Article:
How I Got My Agent: Querying in the Pandemic

This is it… the time to finish your novel. [Man rows through a shipwrecking storm]

Hilary Allison
Photo of tired woman by Andrea Piacquadio on

I signed with my literary agent in late 2022, after querying through the pandemic. My journey was both so unusual and so boring I decided not to post about it. But then I realized every choice I made, every opportunity I had, overlapped with someone else going through it, and querying is weird for everyone right now.

I hope this helps somebody.

About me: I’m a licensed mental health worker who’s worked through some nasty grief and loss, and I regularly push back on anxiety so as not to be a hypocrite. I make enough money to afford some travel (not everyone does) and my health is good. I’m both an optimist and defensive pessimist; I’m okay with the coin-toss but keep my hopes tightly contained so as not to be crushed by disappointment—this means I rarely go 100% effort on anything, but can and will sustain 75% for a long time. Not very American exceptionalism of me.

I’m also neurodivergent, but have little/no rejection sensitivity, leaving me bizarrely open to feedback. I’m light-skinned, able-bodied, and more extroverted than many writers.

None of these attributes/whatever were necessary to get agented, but they either helped or failed to prevent me from doing the thing.

  4. QUERYING ROUND 0.5 (2020)
  5. TWITTER PITCHING (2020-2022)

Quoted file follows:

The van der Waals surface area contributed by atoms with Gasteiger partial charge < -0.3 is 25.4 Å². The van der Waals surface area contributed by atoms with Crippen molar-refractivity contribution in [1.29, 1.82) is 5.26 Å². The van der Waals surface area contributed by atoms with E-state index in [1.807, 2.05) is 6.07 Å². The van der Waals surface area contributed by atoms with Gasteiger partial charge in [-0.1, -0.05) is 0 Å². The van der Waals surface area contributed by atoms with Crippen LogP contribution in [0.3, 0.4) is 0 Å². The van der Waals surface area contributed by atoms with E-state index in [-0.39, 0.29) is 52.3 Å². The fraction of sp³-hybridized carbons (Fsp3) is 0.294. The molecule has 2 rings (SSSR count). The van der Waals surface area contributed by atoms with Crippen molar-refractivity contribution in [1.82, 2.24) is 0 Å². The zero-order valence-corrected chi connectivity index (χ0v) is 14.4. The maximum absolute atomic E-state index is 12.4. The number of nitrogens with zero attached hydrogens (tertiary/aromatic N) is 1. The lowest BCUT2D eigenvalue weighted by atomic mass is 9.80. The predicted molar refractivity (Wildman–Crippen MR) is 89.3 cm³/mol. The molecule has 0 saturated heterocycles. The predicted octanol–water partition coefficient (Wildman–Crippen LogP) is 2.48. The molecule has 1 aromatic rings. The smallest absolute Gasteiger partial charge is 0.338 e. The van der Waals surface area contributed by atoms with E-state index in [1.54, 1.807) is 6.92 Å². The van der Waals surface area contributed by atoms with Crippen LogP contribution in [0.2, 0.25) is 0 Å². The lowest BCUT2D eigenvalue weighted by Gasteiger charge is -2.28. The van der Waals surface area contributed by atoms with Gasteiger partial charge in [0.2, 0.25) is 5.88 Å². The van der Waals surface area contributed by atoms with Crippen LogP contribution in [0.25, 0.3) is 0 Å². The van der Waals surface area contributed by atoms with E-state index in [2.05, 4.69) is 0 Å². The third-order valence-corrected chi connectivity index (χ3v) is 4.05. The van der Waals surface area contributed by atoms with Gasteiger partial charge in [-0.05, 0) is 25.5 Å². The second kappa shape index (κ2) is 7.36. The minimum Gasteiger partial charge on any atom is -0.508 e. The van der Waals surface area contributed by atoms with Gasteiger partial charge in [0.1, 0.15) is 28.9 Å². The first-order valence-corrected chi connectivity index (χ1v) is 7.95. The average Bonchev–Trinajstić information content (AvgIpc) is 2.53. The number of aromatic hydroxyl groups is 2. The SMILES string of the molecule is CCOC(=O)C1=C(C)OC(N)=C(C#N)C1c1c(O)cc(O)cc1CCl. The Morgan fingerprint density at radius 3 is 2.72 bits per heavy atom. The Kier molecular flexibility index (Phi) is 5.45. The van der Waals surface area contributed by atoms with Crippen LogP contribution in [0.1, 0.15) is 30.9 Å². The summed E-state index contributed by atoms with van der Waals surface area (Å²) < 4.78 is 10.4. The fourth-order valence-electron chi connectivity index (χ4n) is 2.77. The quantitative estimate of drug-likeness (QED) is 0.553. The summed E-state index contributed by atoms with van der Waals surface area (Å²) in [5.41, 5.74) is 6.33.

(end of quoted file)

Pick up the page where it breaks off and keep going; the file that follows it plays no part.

9. QUERYING ROUND 2 (2021-22)
  12. THE CALL (2022)
Comic of man rowing through a shipwrecking storm: “This is it… the time to finish your novel” by Hilary Allison


I finished my first draft in the early pandemic, through teeth-chattering terror. At the time, I didn’t know about literary agents—or that science-fiction was the hardest genre to publish. A delightfully nightmarish time was had, learning how much I didn’t know.

PROS: None

CONS: All of them

FINANCE NOTE: Incalculable costs to mankind


I had no idea whether I was ready to query, so I bought a 15-minute e-consultation from The Manuscript Academy with Kiana Nguyen (DMLA) critiquing my opening pages. Her recommendations were direct and extensive, focused on moving the start of the story to a later time point. Almost all my betas preferred the revision.

Functionally, the new beginning got me agented 2 years later. Incidentally, I’ve ‘reversed’ those changes since. Unbelievable, I know.

Worth noting, I know writers who didn’t have as meaningful an e-consultation as mine. On a lighter note, TMA also offers workshops/classes and author presentations, some of which are free; I obtained a $10 coupon by attending one.

PROS: Professional feedback at your fingertips, potential invitations to query; neat free workshops

CONS: E-consultations are not necessary to get agented; some agents also offer free queries or critiques through other events and platforms

FINANCE NOTE: Potentially expensive (prices start at $49 per e-consultation as of today)

10 Minutes with an Expert logo from The Manuscript Academy


Photo of cabin in a forest from Norcal Writers Retreat website